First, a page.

Aged individuals experience increased morbidity and mortality from infectious diseases. This is especially evident in cases of emerging diseases such as SARS and West Nile Virus, where most of the patients that succumb to disease are over the age of 50. This increase in susceptibility is mediated by the age-related decline in immunity commonly referred to as "Immune senescence". Since the proportion of aged individuals is rapidly increasing, understanding the defects in the immune systems of this vulnerable population will undoubtedly help us design interventions to improve immunity and increase the efficacy of vaccinations. The emphasis of my laboratory is to further our understanding of mechanisms underlying age-related T cell immune deficiencies using nonhuman primate animal models. More specifically work in my laboratory is focused on three areas:
1. Elucidating immunological deficiencies that underlie varicella zoster virus (VZV) reactivation
2. Understanding the interplay between menopause and immunity in aged women
3. Determining how diet modulates immune senescence.
VZV reactivation and herpes zoster:
The reactivation of varicella zoster virus (VZV) results in herpes zoster, more commonly known as shingles, which causes significant morbidity and sometimes mortality in the elderly. The immunological and virological bases for VZV reactivation are poorly understood. Furthermore, the currently available vaccines against VZV are not very efficacious. We have developed the first nonhuman primate animal model that recapitulates hallmarks of VZV infection in humans. We are using this animal model to identify aspects of immune senescence that contribute to herpes zoster. Furthermore, we are characterizing the pattern of viral gene expression to identify viral genes that can either be used in subunit vaccines against herpes zoster, or be deleted to create a safer attenuated vaccine.
Ovarian senescence and its impact on immunity:
Due to increasing life expectancy, women in the United States can expect to live about one third of their life after menopause. However, despite intense research, we do not fully understand the impact of menopause on immune senescence. Several studies have shown that female sex hormones modulate immune function in women. More recently, we have shown that surgical menopause results in diminished immune response to vaccination and that estradiol alone or in combination with progesterone can improve immune responsiveness in surgically post- menopausal aged female rhesus macaques. Research in the lab is focused on understanding the mechanisms underlying the effects of menopause and different hormone therapy regimens on immune function in adult and middle-aged female rhesus macaques in collaboration with Drs. Urbanski and Kohama.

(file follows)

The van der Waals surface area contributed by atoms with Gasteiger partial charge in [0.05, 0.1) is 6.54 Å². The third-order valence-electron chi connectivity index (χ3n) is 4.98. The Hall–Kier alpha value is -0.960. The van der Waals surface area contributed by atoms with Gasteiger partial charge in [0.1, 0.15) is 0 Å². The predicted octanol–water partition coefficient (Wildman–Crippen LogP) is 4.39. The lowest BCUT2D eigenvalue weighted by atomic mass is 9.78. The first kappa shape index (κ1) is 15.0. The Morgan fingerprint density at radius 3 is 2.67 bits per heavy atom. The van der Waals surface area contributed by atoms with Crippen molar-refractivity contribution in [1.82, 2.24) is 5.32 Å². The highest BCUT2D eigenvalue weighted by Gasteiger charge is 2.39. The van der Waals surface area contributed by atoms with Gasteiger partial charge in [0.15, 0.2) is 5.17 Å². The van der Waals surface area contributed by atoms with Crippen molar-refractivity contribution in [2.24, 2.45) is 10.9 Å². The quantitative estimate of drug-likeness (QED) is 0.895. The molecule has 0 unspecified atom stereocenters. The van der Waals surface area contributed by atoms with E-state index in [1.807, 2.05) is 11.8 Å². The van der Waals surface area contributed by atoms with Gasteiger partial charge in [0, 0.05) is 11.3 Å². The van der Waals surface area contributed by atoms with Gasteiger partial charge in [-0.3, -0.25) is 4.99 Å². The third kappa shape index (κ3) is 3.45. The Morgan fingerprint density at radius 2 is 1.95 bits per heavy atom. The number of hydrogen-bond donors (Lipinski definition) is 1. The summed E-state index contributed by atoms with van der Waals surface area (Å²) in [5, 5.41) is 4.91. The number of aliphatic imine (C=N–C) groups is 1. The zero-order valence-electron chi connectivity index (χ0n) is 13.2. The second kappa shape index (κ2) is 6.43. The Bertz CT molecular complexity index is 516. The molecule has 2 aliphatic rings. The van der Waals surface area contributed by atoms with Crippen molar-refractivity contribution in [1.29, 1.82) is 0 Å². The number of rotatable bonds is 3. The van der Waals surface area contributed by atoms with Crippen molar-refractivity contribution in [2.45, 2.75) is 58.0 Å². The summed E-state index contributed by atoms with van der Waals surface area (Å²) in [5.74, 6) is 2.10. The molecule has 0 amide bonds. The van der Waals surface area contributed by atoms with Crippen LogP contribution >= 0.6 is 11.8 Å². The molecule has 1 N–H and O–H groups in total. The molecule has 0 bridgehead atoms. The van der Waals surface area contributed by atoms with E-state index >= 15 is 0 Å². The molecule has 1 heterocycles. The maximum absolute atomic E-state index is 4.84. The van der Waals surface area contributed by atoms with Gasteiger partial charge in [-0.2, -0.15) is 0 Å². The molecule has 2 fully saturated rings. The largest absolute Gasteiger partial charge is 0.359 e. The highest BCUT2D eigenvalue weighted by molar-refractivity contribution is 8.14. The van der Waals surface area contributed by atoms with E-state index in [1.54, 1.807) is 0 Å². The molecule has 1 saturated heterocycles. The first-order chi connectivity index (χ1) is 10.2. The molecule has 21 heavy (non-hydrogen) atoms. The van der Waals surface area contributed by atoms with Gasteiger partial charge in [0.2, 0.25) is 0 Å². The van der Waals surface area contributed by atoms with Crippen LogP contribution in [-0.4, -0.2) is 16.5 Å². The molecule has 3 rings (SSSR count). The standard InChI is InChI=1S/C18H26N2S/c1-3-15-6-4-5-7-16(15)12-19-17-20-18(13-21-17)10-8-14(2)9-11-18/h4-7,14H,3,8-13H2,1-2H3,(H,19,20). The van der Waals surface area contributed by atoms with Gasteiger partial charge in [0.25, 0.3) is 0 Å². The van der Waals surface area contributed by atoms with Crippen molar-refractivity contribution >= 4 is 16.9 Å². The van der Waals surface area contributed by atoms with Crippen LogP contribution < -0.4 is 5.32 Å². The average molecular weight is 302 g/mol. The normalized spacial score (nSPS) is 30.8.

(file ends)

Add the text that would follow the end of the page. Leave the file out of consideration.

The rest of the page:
Modulation of immune senescence by diet:
Abnormalities in immune function are likely to be associated with, or even the cause of, obesity- and alcoholism-related diseases. However, the relationship between metabolism and immunity is poorly understood. Recently, together with Drs. Grove, Grant and Neuringer's laboratories, we are investigating how the consumption of a diet high in fat and sugars, excessive intake of alcohol and the composition of essential fatty acids, respectively, affect the aging of the immune system.
Dr. Ilhem Messaoudi is an assistant scientist at the center and at the Vaccine and Gene Therapy Institute, OHSU. She received her B.Sc. in Biochemistry from Lafayette College (Easton, Pennsylvania) in 1996. She obtained a joint doctorate degree in immunology from The Weill Graduate School of Medical Sciences of Cornell University and Memorial Sloan-Kettering Cancer Center in 2001. During her graduate tenure, she studied factors that influence the efficacy of the CD8 T cell response to viral infection. Dr. Messaoudi carried out her post-doctoral training in Dr. Janko Nikolich-Zugich's laboratory at Oregon Health & Science University, Oregon National Primate Research Center, where she focused on the characterization of changes in the phenotype and function of T cells with age in both mice and nonhuman primates.
Dr. Messaoudi serves on the Executive Committee of the Healthy Aging Alliance.
Messaoudi I., Warner J., Fischer M., Park B., Hill B., Mattison J., Lane M. A., Roth G. S., Ingram D. K., Picker L. J., Douek D. C., Mori M., and Nikolich-Zugich J. (2006) Delay of T cell senescence by caloric restriction in aged long-lived non-human primates. Proc Natl Acad Sci US. 103(51):19448-53.
Messaoudi I, Fischer M.B., Warner J., Park B., Mattison J., Ingram D.K., Totonchy T., Mori M., and Nikolich-Zugich J. (2008) Optimal window of caloric restriction onset limits its beneficial impact upon T cell senescence in primates. Aging Cell 7(6):908-19.
Messaoudi I., Barron A., Wellish M., Engelmann F., Legasse A., Planer S., Gilden D., Nikolich-Zugich J., and Mahalingam R. (2009) Simian varicella virus infection of Rhesus macaques recapitulates essential features of varicella zoster virus infection in humans. PLoS Pathogen 5(11):e1000657.
Haberthur K., Engelmann F., and Messaoudi I. (2010) Immune senescence in aged rhesus macaques. J Exp Geron 45(9):655-61.
Engelmann F., Barron A., Neuringer M., Urbanski H., Kohama S., and Messaoudi I. (2010) Surgical menopause accelerates immune senescence and reduced immune response to vaccination. AGE 33(3):275-89
Haberthur K., Engelmann F., Barron A., LegasseA., DewaneJ., FischerM., KernsA., BrownM., and MessaoudiI. (2011) A critical role for CD4 T cells in a nonhuman primate model of VZV infection. Accepted PLoS Pathogens
Meyer C., KernsA., Barron A., Kreklywich C., Streblow D., and MessaoudiI. (2011) Simian varicella virus gene expression during acute and latent infection of Rhesus macaques. Accepted Journal of Neurovirology